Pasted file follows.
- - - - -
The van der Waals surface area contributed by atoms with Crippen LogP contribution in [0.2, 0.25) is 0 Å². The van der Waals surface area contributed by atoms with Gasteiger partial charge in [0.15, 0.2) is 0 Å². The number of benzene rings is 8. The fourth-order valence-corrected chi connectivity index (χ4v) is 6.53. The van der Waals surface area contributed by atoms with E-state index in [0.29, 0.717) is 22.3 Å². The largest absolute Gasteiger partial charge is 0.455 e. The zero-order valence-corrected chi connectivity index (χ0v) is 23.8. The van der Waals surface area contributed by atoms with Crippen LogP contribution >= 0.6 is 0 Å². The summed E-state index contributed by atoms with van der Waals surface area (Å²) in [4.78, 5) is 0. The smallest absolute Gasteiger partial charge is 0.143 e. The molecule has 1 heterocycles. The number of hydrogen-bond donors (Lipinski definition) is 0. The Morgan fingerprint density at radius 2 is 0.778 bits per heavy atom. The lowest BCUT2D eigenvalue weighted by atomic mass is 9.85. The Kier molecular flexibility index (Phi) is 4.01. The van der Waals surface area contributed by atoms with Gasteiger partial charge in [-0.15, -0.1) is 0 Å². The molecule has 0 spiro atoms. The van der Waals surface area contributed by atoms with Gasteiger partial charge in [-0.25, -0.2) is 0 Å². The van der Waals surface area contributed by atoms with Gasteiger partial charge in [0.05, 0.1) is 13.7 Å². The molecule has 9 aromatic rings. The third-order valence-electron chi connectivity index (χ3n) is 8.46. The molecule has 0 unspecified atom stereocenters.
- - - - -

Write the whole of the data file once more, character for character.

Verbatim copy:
The van der Waals surface area contributed by atoms with Crippen LogP contribution in [0.2, 0.25) is 0 Å². The van der Waals surface area contributed by atoms with Gasteiger partial charge in [0.15, 0.2) is 0 Å². The number of benzene rings is 8. The fourth-order valence-corrected chi connectivity index (χ4v) is 6.53. The van der Waals surface area contributed by atoms with E-state index in [0.29, 0.717) is 22.3 Å². The largest absolute Gasteiger partial charge is 0.455 e. The zero-order valence-corrected chi connectivity index (χ0v) is 23.8. The van der Waals surface area contributed by atoms with Crippen LogP contribution >= 0.6 is 0 Å². The summed E-state index contributed by atoms with van der Waals surface area (Å²) in [4.78, 5) is 0. The smallest absolute Gasteiger partial charge is 0.143 e. The molecule has 1 heterocycles. The number of hydrogen-bond donors (Lipinski definition) is 0. The Morgan fingerprint density at radius 2 is 0.778 bits per heavy atom. The lowest BCUT2D eigenvalue weighted by atomic mass is 9.85. The Kier molecular flexibility index (Phi) is 4.01. The van der Waals surface area contributed by atoms with Gasteiger partial charge in [-0.15, -0.1) is 0 Å². The molecule has 0 spiro atoms. The van der Waals surface area contributed by atoms with Gasteiger partial charge in [-0.25, -0.2) is 0 Å². The van der Waals surface area contributed by atoms with Gasteiger partial charge in [0.05, 0.1) is 13.7 Å². The molecule has 9 aromatic rings. The third-order valence-electron chi connectivity index (χ3n) is 8.46. The molecule has 0 unspecified atom stereocenters.